June 2, 2015

The Courage in Befriending Anger.

lonely, sad, angry, introvert, anxious

Sooner or later we all get to meet Mr. Anger.

It is a part of the emotional kaleidoscope that comes with a package of being a human being.

What makes this inevitable, yet powerful emotion so attractive is that we can transform it into something positive and sacred. Can we do that? Is that really so?

Oh, yes. It can be recycled and turned into something we all could have more of: Strength.

If you are a really busy bee and have no time to read the entire article, yet feel intrigued by the tittle, here are the outlines for you:

How to make friends with anger:

1. Once visited by it, say “Hello” and sit with it.

Be nice to it. Do not run or turn away from it. It never worked for any of us.

2. Wrap your arms around it. 

Feel, feel, feel.

3. Stay one-on-one with this honorable guest.

Do this until you acknowledge the fact that you are angry. Start processing as soon as possible. Involving innocent others, or worse, making them a target of our unprocessed anger is not a graceful way to be. Yes, this requires a lot of awareness, but so is being a human being.

4. Give yourself some time and space. 

Talk to yourself. Record or video yourself if you have to. Listen to what is playing on the inside. Screaming and hitting something soft (like a big pillow) works miracles too. Let me know if you made a video of that, I want to see it.

5. Be honest about being angry.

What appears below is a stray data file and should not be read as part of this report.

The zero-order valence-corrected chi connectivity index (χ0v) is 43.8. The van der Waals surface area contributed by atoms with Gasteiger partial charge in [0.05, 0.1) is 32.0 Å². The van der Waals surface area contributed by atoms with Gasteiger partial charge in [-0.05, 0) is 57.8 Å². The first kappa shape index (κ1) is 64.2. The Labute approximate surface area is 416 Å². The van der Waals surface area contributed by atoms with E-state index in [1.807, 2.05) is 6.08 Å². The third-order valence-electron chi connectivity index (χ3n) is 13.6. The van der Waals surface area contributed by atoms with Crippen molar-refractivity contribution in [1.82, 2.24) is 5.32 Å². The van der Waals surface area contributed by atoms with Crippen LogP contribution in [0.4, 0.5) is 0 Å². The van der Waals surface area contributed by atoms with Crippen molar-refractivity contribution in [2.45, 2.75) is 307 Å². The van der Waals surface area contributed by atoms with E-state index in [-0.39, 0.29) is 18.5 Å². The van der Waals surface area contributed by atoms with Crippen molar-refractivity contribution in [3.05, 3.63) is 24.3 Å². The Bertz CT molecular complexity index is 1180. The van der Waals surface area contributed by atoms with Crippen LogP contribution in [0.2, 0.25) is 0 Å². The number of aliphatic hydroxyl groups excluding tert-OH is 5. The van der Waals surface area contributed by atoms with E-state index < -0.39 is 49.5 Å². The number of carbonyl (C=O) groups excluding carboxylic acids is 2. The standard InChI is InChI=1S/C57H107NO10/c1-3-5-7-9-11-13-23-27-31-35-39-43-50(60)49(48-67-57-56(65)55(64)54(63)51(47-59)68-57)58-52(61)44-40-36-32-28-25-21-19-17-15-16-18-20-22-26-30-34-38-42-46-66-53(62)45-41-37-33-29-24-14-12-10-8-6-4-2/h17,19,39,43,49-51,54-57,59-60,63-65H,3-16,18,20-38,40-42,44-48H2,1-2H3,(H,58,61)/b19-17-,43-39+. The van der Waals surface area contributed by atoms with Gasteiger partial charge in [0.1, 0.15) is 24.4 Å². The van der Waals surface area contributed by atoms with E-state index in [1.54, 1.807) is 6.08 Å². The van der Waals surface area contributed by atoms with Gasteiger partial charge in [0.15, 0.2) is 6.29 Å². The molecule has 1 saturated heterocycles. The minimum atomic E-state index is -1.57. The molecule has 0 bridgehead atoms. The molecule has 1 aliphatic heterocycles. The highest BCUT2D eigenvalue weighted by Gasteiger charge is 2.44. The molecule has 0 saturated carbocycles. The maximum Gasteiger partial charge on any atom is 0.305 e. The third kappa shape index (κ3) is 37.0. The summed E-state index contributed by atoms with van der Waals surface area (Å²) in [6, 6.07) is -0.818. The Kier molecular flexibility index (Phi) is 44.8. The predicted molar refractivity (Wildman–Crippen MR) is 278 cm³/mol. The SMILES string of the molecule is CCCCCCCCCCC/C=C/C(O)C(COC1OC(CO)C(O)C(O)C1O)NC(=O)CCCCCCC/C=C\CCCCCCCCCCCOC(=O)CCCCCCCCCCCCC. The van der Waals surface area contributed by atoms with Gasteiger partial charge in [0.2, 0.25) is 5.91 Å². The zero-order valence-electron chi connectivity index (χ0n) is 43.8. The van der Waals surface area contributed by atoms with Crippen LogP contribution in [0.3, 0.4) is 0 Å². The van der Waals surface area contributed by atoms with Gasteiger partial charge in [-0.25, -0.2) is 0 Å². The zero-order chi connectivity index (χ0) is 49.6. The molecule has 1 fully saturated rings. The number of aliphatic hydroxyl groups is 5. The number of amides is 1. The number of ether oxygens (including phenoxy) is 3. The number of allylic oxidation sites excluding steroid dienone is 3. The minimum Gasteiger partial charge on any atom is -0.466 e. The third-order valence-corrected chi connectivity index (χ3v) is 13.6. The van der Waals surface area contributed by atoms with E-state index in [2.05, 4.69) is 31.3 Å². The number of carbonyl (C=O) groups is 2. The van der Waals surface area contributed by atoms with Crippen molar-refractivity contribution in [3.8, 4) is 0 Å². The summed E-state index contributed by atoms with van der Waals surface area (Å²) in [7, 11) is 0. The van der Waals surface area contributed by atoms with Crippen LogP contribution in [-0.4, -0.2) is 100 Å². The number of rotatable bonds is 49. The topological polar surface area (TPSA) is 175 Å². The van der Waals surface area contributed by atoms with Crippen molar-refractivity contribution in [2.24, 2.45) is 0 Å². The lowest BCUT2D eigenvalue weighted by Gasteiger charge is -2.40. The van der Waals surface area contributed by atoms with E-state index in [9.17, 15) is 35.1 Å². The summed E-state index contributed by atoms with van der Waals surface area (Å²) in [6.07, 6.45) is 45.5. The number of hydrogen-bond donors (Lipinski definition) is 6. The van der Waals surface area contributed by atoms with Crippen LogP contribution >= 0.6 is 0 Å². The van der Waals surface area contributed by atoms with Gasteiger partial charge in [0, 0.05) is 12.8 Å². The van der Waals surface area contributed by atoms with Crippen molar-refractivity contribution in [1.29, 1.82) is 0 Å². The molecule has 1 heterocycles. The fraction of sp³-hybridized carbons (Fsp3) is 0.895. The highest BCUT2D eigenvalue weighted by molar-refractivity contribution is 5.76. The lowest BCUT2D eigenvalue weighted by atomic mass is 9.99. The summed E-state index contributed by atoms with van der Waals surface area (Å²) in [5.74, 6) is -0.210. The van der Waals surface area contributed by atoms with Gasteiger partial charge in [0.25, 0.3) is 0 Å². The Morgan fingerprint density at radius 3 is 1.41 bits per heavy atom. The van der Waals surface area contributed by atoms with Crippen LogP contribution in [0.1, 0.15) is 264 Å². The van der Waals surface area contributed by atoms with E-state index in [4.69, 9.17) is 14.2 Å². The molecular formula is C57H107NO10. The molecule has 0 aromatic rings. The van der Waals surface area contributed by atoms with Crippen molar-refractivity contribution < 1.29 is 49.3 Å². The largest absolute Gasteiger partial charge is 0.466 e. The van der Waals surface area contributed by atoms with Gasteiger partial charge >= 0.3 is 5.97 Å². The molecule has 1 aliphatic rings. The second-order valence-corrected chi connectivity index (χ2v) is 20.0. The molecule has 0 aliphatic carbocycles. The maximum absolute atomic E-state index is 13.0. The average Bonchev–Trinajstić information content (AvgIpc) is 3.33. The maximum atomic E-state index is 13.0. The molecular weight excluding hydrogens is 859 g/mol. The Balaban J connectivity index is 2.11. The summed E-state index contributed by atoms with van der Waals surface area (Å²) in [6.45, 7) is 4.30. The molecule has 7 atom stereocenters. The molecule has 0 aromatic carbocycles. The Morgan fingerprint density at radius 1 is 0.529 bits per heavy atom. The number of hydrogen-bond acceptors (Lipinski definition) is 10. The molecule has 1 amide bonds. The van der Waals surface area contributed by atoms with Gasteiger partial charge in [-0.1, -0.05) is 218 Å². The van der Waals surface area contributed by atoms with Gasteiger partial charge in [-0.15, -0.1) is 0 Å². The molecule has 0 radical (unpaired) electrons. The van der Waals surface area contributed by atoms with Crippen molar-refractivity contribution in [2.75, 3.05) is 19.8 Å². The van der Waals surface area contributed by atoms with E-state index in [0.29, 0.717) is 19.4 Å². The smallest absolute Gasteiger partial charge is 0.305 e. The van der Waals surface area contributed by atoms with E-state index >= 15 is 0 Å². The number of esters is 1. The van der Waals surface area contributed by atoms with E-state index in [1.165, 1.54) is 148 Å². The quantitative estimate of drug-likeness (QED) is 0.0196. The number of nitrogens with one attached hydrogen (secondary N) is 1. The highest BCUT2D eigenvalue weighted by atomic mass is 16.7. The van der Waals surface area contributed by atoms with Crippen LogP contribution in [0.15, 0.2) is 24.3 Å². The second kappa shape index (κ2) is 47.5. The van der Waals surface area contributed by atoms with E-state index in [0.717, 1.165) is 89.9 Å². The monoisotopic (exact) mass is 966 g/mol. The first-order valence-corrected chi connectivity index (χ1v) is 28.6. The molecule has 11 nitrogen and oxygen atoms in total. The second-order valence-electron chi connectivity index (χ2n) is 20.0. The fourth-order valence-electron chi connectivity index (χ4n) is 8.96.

Be honest with yourself and others. Honesty is the most powerful healing any of us can have or offer to each other. Honesty might save you from getting sick and having bad taste in your mouth. Swallowed anger will give you that, plus terrible emotional indigestion. People with unprocessed anger are “leaking” their energy all the time and they are serious pain-in-the-butt. I would know, I used to be one of them.

6. After you’ve processed it and acknowledged it, talk about it.

Share your experience with someone who loves you, tell them your anger story and watch if there is still an emotional charge to it. If there is, tell it again…(and again and again) until you can speak about it without any feeling at all. Same friend or a different one each time, does not matter, as long as they are happy to assist. This way we stop identifying with it and become free.

7. Make peace with your self!

Allow no judgment. There is a little Hitler in all of us who have not done the work. The sooner we hug that unloved bugger, the sooner we will all heal.

8. Once you make friends with your own expression of anger, there will be less of it in the world.

Each of us is a mini Universe, walking around affecting our consciousness grid more than we realize. Every time we clean our emotional debris we bring more light to this world. Every little self-victory makes a big impact on our Universe.

So, here you are, beautiful human being doing the work.

9. Love yourself enough to choose to channel love, compassion and kindness.


My anger story for you.

Now, allow me to share with you one of my most outrageous anger attacks I have ever had the privilege to experience, and how I dealt with it.

There is also a bigger reason why I am so keen to share this unflattering experience of me.

The deeper truth is that I am another you and you are another me. We are different versions of the same Spirit, the same Humanness, so to speak. The Mayans had a term for it: In Lak’ech. They would lovingly put their hands together and say In Lak’ech to greet each other.

So, beloved, let me mirror you and connect to you on some invisible subatomic level. Let me encourage you to look deeper within yourself and face what you have got there. We are in this together, sparkles of light moving through space and time, cooking in the same steamy, spicy human soup.

I was on the phone when anger visited me. I felt I was right and the guy on the other side was wronger than the wrong itself. I was expressing the truth as I knew it, speaking loud and clear. My passionate nature was showing its full bloom.